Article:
Thursday, October 30, 2008

Hate as a Unifying Force

Hate has always been a powerful unifying force. It is also a productive force, in the sense it produces hysterical mobs, indiscriminate violence and mindless destruction.It produces irrational killings machines. It produces hysterical mobs which kill and ravage mindlessly among Hindus, Muslims, Sihalas, Tamils and well, Maharashtrians. It doesn't mean every Hindu or Muslim or Tamil or Marathi is a fanatic, but it means that most of sensible people in these communities can do very little apart from protesting, to stop these killing machines on rampage. You cannot obviously reason with these fanatics. It also mean that there is a wide-spread implicit and unexpressed support to these killer mobs from the people who are not directly involved in these crimes. As a sensible and rational member of these community, the only choice you have is to avoid being part of covert supporters.

The reason for my recent despair is obviously the lynching of a North Indian person on a Mumbai suburban train.It follows the violent agitation by the Maharashtra Navnirman Sena under inspiration of Raj Thackeray and to say that there is no real link between the two things is to pretend and to prevaricate.The lynching may not have been the act of MNS workers, but the hate campaign against the North Indians launched by the party is definitely a motivating influence.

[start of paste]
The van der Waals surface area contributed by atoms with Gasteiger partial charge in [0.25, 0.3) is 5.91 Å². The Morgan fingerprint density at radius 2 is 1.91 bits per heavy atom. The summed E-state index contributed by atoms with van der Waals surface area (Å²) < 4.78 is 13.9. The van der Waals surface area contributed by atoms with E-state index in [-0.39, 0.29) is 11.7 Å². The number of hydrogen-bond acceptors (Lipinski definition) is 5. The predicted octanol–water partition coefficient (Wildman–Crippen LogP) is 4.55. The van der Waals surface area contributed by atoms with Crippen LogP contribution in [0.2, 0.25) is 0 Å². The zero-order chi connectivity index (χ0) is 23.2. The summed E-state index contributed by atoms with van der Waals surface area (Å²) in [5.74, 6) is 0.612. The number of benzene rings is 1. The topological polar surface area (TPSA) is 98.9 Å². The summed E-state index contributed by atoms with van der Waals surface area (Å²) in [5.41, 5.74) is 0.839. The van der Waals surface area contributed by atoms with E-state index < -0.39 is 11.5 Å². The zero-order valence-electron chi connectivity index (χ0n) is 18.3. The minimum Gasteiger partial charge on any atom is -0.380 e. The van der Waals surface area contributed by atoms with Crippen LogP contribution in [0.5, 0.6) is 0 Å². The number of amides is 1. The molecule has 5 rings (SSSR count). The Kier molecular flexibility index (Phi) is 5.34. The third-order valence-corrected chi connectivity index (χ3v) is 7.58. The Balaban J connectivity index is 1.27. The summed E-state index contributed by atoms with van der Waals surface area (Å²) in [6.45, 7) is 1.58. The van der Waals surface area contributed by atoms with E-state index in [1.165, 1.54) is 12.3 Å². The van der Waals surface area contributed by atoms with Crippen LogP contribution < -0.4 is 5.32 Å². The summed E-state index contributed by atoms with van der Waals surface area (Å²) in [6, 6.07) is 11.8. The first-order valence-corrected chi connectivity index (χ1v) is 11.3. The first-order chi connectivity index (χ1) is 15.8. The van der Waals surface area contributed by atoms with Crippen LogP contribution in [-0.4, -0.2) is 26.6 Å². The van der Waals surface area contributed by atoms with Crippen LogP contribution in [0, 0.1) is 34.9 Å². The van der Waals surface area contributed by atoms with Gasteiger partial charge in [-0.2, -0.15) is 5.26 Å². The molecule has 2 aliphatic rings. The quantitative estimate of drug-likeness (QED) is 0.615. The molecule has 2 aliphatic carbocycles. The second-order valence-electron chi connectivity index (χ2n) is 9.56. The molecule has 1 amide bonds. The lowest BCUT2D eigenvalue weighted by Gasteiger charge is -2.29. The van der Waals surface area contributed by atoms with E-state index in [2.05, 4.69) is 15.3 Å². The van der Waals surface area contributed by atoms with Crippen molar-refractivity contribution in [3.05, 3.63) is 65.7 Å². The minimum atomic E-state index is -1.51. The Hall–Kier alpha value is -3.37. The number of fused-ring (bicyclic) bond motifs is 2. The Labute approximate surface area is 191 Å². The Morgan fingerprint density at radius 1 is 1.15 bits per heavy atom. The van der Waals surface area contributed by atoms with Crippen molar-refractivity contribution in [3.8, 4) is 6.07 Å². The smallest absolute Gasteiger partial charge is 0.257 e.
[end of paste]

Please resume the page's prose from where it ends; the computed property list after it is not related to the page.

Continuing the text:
You saw it in Gujarat of 2002, you saw it in the anti-Sikh genocide of 1984, you saw it in the bloody Tamil- Sihala conflict since the eighties.

What we need to do is to probe deeper into why we love to hate. One school, like psychoanalysis would say that it is instinctual to hate and kill and there is very little we can do about it. The other would be the Leftist approach which would put all the blame of desire to kill on the social inequality. The first one comes closer to `nature' school of personality psychology and the other comes closer to `nurture' school.

I would say that hatred is because of BOTH the things: aggressive instinct and the social context. As if the problem is not simple enough.

Tuesday, October 21, 2008

Aapla Raj, the Truth behind Democracy and the Good Ole Bill